**SUMMARY**

**[0148]**In view of the above, the present disclosure has been developed, and it is an object of the present disclosure to provide a sound signal processing device, method, and program that can extract a sound source with small delay and high followability and that is less affected even if, for example, the direction of a target sound is inaccurate and can extract the target sound even if the segment and the direction of an interference sound are unknown.

**[0149]**For example, in one embodiment of the present disclosure, a sound source is extracted by using a time envelope of a target sound as a reference signal (reference).

**[0150]**Further, in the one embodiment of the present disclosure, the time envelope of the target sound is generated by using time-frequency masking in the direction of the target sound.

**[0151]**According to the first aspect of the present disclosure, there is provided a sound signal processing device including an observation signal analysis unit for receiving a plurality of channels of sound signals acquired by a sound signal input unit composed of a plurality of microphones mounted to different positions and estimating a sound direction and a sound segment of a target sound to be extracted, and a sound source extraction unit for receiving the sound direction and the sound segment of the target sound analyzed by the observation signal analysis unit and extracting a sound signal of the target sound. The observation signal analysis unit has a short-time Fourier transform unit for applying short-time Fourier transform to the incoming multi-channel sound signals to thereby generate an observation signal in the time-frequency domain, and a direction-and-segment estimation unit for receiving the observation signal generated by the short-time Fourier transform unit to thereby detect the sound direction and the sound segment of the target sound, and the sound source extraction unit generates a reference signal which corresponds to a time envelope denoting changes of the target's sound volume in the time direction based on the sound direction and the sound segment of the target sound incoming from the direction-and-segment estimation unit and extracts the sound signal of the target sound by utilizing this reference signal.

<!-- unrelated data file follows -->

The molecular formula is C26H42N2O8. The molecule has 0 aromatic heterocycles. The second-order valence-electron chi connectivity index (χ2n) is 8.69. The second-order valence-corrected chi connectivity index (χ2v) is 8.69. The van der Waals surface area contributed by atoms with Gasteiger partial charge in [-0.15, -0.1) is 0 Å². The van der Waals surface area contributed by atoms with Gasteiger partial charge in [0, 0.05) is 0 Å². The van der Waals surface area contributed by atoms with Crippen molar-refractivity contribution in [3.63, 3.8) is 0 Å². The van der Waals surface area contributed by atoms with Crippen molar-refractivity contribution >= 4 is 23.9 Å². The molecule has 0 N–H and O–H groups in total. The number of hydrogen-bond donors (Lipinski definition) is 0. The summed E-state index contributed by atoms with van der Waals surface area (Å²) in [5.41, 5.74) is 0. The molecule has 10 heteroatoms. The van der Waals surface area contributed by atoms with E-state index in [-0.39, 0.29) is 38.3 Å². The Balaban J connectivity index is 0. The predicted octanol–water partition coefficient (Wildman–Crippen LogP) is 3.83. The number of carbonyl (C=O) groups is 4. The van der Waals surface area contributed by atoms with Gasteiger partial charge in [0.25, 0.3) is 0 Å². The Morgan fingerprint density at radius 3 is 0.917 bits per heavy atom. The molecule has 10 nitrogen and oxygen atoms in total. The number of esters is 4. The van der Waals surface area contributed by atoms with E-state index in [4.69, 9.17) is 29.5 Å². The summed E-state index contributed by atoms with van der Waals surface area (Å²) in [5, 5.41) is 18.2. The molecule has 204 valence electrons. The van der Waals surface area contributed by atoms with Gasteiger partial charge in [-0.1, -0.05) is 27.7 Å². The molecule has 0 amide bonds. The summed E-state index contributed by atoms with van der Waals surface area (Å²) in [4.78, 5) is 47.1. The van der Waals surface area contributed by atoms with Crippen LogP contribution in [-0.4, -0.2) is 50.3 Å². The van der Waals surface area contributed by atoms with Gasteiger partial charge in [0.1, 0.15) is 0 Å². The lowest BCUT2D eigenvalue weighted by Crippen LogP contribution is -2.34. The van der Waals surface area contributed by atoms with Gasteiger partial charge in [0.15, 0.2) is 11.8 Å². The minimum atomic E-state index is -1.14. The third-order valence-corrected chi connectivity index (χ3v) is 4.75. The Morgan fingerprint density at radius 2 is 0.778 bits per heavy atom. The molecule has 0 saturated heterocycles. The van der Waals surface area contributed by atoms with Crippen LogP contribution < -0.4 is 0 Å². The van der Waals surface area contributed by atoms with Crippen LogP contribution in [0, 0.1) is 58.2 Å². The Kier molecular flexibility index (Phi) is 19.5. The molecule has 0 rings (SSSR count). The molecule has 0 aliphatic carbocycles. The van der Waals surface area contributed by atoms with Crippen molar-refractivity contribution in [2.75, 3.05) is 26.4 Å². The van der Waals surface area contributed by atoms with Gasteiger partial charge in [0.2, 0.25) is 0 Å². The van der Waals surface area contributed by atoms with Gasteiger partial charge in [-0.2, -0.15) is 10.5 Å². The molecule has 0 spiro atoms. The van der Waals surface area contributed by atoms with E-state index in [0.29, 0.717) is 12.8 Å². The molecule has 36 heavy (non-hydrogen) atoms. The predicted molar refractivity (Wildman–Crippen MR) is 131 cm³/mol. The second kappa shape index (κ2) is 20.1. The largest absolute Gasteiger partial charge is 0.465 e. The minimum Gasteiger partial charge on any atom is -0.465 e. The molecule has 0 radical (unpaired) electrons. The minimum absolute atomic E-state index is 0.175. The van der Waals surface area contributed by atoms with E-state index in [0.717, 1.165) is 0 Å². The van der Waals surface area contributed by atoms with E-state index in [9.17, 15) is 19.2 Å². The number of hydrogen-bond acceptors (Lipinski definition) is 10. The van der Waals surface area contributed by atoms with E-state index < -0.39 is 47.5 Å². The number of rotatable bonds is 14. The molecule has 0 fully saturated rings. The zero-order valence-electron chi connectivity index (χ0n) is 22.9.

**[0152]**Further, according to one embodiment of the sound signal processing of the present disclosure, the sound source extraction unit generates a steering vector containing phase difference information between the plurality of microphones for obtaining the target sound based on information of a sound source direction of the target sound and has a time-frequency mask generation unit for generating a time-frequency mask which represents similarities between the steering vector and the information of the phase difference calculated from the observation signal including an interference sound, which is a signal other than a signal of the target sound, and a reference signal generation unit for generating the reference signal based on the time-frequency mask.